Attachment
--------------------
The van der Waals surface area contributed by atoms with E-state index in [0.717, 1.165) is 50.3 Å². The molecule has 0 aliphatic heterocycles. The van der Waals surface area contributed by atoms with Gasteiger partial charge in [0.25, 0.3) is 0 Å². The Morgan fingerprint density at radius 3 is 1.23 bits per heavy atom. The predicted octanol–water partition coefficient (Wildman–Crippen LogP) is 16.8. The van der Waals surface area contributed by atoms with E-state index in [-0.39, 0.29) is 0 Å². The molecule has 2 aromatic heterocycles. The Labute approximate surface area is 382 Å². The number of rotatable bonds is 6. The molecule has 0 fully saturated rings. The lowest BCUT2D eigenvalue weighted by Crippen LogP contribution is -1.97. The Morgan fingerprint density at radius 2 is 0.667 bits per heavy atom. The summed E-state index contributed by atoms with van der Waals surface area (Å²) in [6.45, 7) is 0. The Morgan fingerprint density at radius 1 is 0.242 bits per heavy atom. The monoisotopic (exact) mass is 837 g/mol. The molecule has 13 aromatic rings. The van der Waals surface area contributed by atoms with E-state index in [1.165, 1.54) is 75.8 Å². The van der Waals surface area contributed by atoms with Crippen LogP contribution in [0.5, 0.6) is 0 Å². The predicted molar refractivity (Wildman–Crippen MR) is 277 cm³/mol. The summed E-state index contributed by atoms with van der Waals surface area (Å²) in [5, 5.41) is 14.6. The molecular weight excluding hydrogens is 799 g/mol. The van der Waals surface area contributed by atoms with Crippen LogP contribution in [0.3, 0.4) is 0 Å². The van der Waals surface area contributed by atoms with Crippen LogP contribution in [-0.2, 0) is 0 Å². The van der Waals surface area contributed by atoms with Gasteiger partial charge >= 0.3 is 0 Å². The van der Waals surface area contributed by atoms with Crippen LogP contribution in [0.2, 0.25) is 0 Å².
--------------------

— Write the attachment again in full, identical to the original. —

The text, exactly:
The van der Waals surface area contributed by atoms with E-state index in [0.717, 1.165) is 50.3 Å². The molecule has 0 aliphatic heterocycles. The van der Waals surface area contributed by atoms with Gasteiger partial charge in [0.25, 0.3) is 0 Å². The Morgan fingerprint density at radius 3 is 1.23 bits per heavy atom. The predicted octanol–water partition coefficient (Wildman–Crippen LogP) is 16.8. The van der Waals surface area contributed by atoms with E-state index in [-0.39, 0.29) is 0 Å². The molecule has 2 aromatic heterocycles. The Labute approximate surface area is 382 Å². The number of rotatable bonds is 6. The molecule has 0 fully saturated rings. The lowest BCUT2D eigenvalue weighted by Crippen LogP contribution is -1.97. The Morgan fingerprint density at radius 2 is 0.667 bits per heavy atom. The summed E-state index contributed by atoms with van der Waals surface area (Å²) in [6.45, 7) is 0. The Morgan fingerprint density at radius 1 is 0.242 bits per heavy atom. The monoisotopic (exact) mass is 837 g/mol. The molecule has 13 aromatic rings. The van der Waals surface area contributed by atoms with E-state index in [1.165, 1.54) is 75.8 Å². The van der Waals surface area contributed by atoms with Crippen LogP contribution in [0.5, 0.6) is 0 Å². The predicted molar refractivity (Wildman–Crippen MR) is 277 cm³/mol. The summed E-state index contributed by atoms with van der Waals surface area (Å²) in [5, 5.41) is 14.6. The molecular weight excluding hydrogens is 799 g/mol. The van der Waals surface area contributed by atoms with Crippen LogP contribution in [0.3, 0.4) is 0 Å². The van der Waals surface area contributed by atoms with Crippen LogP contribution in [-0.2, 0) is 0 Å². The van der Waals surface area contributed by atoms with Gasteiger partial charge >= 0.3 is 0 Å². The van der Waals surface area contributed by atoms with Crippen LogP contribution in [0.2, 0.25) is 0 Å².